Chili and Garlic Okra with Pomegranate Molasses – Recipe

By September 16, 2009 lebanese food, Recipes 6 Comments


Chili and Garlic Okra with Coriander and Pomegranate Molasses

There are simple pleasures in life. Falling asleep in a garden, taking your shoes off after a long day at work, hugging a loved one… To me, there is many a simple pleasure to be had with food, but after a visit that has been long overdue to my homeland, Lebanon, I have one more to add to that list: making food from the produce in the garden that fed your parents and grandparents. Fresh, seasonal food that is bound to your history and forms part of your identity.


Stunningly beautiful okra flower and fruit

In anticipation of the return of his three sons (2 in Australia and 1 in America), dad made sure the garden is abundant with produce. And for days, mom has been holding off picking the okra so that we could pick it ourselves. Okra is one of those vegetables. You know what I’m talking about. You either love it, or you hate it. Cooked poorly, the slimy sludge oozes into the dish, turning it into a textural monster. But mom cooks nothing poorly, and the secret she tells me is to deep fry the Okra fruit (yes, it is a fruit), which eliminates the slimy liquid.


the day’s bounty of Okra fruit

Mom usually makes an okra stew with meat and tomatoes. But I wanted to do something a bit different, so we made both dishes. My recipe is so simple, that it does not need measurement. Simply deep fry some okra that has been cleaned like you see in the picture (get rid of the stem) and in a separate pan, fry some chopped garlic and chili. When the garlic is golden and crunchy, mix and cover the okra with the garlic and chili. Dish up in your serving plate and top with freshly chopped coriander and fruity, citrusy pomegranate molasses. This is a great mezze dish, so eat it with your fingers. No forks and knives, please…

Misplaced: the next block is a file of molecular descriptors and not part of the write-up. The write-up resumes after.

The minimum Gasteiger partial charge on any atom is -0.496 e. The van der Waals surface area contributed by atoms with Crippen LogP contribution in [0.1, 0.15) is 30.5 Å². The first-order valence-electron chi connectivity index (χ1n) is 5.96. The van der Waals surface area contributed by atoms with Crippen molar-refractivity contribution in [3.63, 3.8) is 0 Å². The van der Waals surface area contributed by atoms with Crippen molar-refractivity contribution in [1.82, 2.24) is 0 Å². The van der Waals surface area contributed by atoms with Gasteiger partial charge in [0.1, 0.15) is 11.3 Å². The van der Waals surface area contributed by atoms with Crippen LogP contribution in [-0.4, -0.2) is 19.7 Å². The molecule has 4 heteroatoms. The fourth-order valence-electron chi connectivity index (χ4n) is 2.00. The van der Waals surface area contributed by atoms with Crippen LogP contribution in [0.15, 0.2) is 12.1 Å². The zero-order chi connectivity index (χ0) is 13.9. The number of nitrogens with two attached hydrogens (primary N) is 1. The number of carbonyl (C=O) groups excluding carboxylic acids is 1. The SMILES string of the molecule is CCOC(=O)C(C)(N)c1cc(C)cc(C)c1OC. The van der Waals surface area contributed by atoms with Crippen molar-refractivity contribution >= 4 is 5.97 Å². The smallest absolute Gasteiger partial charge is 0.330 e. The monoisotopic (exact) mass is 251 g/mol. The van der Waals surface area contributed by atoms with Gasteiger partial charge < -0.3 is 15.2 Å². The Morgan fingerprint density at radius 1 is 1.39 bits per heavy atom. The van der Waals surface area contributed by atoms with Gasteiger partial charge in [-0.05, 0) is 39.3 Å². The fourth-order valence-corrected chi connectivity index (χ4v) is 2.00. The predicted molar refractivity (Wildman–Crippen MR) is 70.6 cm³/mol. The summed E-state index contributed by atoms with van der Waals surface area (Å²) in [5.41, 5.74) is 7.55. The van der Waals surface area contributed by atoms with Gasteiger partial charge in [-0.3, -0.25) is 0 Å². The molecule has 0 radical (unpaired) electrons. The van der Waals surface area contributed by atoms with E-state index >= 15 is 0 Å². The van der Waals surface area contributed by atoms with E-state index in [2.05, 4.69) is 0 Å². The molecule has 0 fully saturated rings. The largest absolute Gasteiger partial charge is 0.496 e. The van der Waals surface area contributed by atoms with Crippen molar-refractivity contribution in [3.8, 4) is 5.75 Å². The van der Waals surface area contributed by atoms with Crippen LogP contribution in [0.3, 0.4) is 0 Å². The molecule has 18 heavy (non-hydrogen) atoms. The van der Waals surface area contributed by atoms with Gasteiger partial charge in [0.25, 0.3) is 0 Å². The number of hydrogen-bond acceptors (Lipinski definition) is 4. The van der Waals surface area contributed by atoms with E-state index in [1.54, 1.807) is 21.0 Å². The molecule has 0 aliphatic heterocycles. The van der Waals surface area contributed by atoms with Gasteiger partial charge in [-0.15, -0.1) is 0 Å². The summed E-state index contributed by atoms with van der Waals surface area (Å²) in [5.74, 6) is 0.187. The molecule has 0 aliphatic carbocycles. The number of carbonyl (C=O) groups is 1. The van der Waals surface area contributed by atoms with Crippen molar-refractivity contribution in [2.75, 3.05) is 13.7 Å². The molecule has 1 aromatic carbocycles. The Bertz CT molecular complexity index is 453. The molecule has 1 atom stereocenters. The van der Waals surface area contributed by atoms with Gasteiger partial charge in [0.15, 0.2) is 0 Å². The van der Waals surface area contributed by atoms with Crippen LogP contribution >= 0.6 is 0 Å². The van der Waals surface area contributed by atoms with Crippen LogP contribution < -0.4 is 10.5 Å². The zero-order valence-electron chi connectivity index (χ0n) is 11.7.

6 Comments

  • Trish says:

    Ssomdtimes the simplest of dishes are the mos rewarding. I can imagine though, that he flavour of the okra cooked in your family's garden would be so superior to many sosrts available here.

    What was the verdict from the rest of the family?

  • clekitty says:

    What a simple recipe.. but I am sitting here thinking that the simpleness of the recipe would really bring out the texture of okra. I love okra!

  • SydneyCider says:

    Trish – The family loved it, and mom is adding it to her repertoire. The okra we have in the garden is excellent, and being just picked makes it even better.

    Clekitty – I love okra too. Didn't like it much as a kid though. Simple recipes are good to bring out a central ingredient

  • Chilli says:

    Okra! I love okra!

    And that dish looks really delicious!
    I just saw a pack of okra later tis afternoon at supermarket and grab it quickly since I hardly saw one here in the UK..

    I like it steamed, dip it in soy sauce and drops of lemon.. Eat it with steamed rice! I like it little bit crunchy. Now that's a simple dish..Yum yum!

    cheers!

  • Ben says:

    Hi there guys.
    I discovered Okra around a year ago. An asian (chinese x malasian x thai x anything else that will appeal to australian tastes…)restaraunt had a dish on the menu we were recommended. But this little vegetable! (Apparently a fruit) was amazing!.
    I found it in fresh fruit and vegetable markets but price seemed ridiculous.
    Moruya markets(NSW, Australia) has a stall selling Clemsons Spinless and Burgundy seeds. I bought,I grew and I’m about to start harvesting!.
    Is there anybody out there (great lyrics floyds) who can tell me how to treat it straight after picking? Thanks from Ben, Canberra, Australia.

  • Fouad says:

    Hey Ben

    Okra, just a little pin prick. Sorry. A Floyd fan too.
    Sorry it took so long to get back to you. We eat them fresh. Basically, just take the end off, chop or keep whole. It can be used straight in stir fries and soups.
    Fouad

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